House Of Cards Will Officially Continue Without Kevin Spacey

by : Tim Horner on : 04 Dec 2017 20:02

Netflix has announced today that House Of Cards will return for a final series, continuing production in 2018 without the disgraced actor Kevin Spacey.

In the wake of allegations against Spacey, Netflix chief Ted Sarandos revealed news fans had been hoping for: conclusion to the much-loved Washington based political powerplay drama about deception and criminal activity in the White House.


Speaking at a conference in New York, Sarandos confirmed the show’s final season would be comprised of eight episodes, as opposed to the usual 13, but did not give a timeframe for when the show would be available on the streaming network.


The Guardian reports Sarandos said:

We are excited to bring closure to fans.


Details of the plot have yet to be released but it was announced the concluding series will be focused around fan favourite Robin Wright as Claire Underwood wife of fictional President Frank Underwood.

Following actor Anthony Rapp’s allegations of sexual abuse perpetrated by Kevin Spacey, Netflix announced it will no longer work with Spacey in any capacity.


In the statement Netflix said:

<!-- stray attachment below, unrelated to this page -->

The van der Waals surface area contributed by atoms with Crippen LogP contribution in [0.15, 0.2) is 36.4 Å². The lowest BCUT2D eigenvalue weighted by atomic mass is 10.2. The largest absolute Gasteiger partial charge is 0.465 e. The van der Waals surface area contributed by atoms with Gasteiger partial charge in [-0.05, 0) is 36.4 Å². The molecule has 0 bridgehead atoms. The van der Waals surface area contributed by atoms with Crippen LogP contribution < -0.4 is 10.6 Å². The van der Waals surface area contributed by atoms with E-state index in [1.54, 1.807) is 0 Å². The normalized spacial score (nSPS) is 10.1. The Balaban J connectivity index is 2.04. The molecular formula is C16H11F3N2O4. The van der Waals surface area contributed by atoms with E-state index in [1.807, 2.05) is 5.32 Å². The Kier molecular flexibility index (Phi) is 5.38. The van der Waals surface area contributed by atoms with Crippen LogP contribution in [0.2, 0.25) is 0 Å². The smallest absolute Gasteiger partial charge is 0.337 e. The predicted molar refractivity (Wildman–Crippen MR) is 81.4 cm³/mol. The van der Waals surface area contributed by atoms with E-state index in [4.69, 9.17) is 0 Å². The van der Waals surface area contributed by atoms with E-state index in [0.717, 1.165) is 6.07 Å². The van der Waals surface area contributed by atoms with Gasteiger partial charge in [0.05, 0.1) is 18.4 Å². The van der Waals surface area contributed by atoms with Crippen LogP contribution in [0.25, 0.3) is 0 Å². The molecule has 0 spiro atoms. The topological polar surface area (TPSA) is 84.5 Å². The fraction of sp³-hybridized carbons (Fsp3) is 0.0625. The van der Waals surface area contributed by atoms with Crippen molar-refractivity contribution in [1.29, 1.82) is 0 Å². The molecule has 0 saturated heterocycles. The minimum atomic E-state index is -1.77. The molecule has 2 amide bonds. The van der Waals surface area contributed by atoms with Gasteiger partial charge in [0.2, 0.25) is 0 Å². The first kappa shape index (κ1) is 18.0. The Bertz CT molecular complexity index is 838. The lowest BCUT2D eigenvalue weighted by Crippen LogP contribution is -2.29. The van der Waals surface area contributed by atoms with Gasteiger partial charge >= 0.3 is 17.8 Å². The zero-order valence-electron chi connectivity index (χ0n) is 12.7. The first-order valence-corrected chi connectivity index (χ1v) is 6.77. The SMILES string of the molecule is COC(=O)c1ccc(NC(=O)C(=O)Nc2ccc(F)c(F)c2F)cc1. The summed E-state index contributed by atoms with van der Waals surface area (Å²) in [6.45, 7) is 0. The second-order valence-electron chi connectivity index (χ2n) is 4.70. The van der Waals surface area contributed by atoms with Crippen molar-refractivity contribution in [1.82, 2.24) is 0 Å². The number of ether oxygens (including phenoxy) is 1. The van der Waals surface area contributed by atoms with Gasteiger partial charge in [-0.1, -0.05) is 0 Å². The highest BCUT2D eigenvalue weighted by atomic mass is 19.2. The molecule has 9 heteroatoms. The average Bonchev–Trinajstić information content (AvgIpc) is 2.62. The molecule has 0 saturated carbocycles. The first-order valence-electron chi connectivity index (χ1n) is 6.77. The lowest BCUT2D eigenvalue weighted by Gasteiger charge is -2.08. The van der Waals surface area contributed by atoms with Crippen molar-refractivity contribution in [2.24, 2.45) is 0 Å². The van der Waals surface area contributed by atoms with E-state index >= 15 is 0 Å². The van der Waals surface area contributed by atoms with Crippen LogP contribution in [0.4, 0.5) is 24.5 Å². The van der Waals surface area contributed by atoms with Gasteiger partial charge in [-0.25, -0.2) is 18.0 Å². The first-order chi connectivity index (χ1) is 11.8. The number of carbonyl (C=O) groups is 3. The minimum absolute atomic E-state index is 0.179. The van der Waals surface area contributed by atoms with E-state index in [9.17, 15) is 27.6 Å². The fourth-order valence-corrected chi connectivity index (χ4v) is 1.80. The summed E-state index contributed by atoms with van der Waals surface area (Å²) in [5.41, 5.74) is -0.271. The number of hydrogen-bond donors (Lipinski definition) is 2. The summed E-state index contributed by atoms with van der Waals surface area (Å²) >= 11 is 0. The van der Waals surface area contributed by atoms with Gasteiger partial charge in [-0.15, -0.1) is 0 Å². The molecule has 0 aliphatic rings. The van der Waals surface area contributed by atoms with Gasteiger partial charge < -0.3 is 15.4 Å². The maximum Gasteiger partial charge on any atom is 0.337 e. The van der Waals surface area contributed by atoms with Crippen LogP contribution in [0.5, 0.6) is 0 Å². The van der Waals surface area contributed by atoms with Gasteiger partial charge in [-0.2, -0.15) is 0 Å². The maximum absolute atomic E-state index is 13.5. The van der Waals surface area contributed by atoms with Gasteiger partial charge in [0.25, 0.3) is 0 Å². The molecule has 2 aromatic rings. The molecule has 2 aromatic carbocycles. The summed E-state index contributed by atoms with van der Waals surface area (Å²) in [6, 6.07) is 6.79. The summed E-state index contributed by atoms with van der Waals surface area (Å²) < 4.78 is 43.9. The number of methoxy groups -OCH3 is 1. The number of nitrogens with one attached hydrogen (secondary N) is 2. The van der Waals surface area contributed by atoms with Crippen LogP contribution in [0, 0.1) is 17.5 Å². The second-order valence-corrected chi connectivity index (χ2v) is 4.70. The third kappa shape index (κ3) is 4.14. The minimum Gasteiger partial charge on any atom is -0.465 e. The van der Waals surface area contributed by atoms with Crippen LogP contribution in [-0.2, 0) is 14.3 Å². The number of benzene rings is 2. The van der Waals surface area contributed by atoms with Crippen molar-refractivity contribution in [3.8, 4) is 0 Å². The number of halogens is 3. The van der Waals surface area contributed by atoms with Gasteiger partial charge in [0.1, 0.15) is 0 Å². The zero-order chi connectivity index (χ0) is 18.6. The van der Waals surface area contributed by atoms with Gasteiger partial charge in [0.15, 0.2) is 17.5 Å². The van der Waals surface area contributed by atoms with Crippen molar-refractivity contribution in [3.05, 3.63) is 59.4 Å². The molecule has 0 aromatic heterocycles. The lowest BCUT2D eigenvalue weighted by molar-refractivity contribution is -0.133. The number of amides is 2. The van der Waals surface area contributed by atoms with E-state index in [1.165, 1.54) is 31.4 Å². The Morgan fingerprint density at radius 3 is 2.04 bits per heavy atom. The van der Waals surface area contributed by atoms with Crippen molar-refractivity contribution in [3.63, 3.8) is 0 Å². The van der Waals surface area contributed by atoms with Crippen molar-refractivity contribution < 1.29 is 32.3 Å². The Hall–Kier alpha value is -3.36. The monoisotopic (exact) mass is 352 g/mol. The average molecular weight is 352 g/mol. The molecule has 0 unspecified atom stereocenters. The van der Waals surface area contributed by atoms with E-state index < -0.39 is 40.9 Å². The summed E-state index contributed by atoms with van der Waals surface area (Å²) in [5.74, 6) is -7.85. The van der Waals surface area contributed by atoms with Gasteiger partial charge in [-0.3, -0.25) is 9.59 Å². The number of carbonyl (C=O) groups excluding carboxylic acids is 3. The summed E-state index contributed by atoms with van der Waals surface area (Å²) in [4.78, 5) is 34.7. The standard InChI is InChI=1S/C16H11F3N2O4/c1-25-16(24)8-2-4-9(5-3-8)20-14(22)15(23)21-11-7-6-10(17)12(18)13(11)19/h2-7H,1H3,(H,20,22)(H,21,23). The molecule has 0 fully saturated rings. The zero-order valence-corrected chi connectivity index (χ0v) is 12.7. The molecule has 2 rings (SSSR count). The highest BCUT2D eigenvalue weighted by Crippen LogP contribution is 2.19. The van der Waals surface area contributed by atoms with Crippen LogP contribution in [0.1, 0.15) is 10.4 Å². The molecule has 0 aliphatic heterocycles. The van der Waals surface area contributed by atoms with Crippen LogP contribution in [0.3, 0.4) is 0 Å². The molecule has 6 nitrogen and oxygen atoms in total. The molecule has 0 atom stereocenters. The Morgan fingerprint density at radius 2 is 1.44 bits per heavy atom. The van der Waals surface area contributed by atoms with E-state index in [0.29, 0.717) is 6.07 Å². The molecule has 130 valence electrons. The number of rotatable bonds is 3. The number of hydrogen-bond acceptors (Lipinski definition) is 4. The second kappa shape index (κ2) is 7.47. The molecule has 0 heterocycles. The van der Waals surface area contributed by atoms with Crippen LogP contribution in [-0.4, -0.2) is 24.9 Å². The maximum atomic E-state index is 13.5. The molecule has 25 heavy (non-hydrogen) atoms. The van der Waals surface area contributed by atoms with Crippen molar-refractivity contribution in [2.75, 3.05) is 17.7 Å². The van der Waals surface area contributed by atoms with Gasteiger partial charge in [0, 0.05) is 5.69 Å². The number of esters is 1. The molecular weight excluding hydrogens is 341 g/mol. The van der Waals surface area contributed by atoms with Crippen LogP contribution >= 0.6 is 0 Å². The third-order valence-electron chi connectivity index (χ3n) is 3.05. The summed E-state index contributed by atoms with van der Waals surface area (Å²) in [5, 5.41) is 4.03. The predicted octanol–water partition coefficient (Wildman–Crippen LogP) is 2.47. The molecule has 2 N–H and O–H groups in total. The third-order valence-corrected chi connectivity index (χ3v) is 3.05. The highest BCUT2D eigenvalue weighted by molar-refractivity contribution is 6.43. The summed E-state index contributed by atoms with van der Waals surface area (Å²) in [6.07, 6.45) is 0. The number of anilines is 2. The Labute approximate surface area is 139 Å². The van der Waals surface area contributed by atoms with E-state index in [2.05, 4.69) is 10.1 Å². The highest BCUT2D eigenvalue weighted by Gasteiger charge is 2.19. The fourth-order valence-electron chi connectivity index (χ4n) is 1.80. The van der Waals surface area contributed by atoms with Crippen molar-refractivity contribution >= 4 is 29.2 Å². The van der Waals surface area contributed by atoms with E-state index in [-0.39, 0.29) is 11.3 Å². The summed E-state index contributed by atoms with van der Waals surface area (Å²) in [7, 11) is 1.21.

Netflix will not be involved with any further production of House of Cards that includes Kevin Spacey.

We will continue to work with MRC during this hiatus time to evaluate our path forward as it relates to the show.

We have also decided we will not be moving forward with the release of the film Gore, which was in post-production, starring and produced by Kevin Spacey.

Since CNN published a report describing how Spacey made the House of Cards set a ‘toxic’ work environment through a pattern of sexual harassment towards the crew, the producers of the show have been increasingly eager to move the focus away from his character during the final season.


They wrote:


All eight people, each of whom spoke to CNN on the condition of anonymity for fear of professional repercussions for speaking out, described Spacey’s behaviour as ‘predatory’, saying it included non-consensual touching and crude comments and targeted production staffers who were typically young and male.

Unwilling to cancel the show because producers did not want to put the 2,000 cast and crew members out of work there is still room to safely write out Spacey’s character.

Reaction on Twitter has been unsurprisingly positive:


Washington, we’re looking towards you now.

Tim Horner

Tim Horner is a senior sub-editor at UNILAD and not just because he was born in the 1980s. He graduated from University College Falmouth with a BA Journalism degree when the internet still consisted of Ceefax and Teletext and telephones were connected to the land.

Topics: Film and TV


  1. Guardian

    House of Cards to resume production with Robin Wright as lead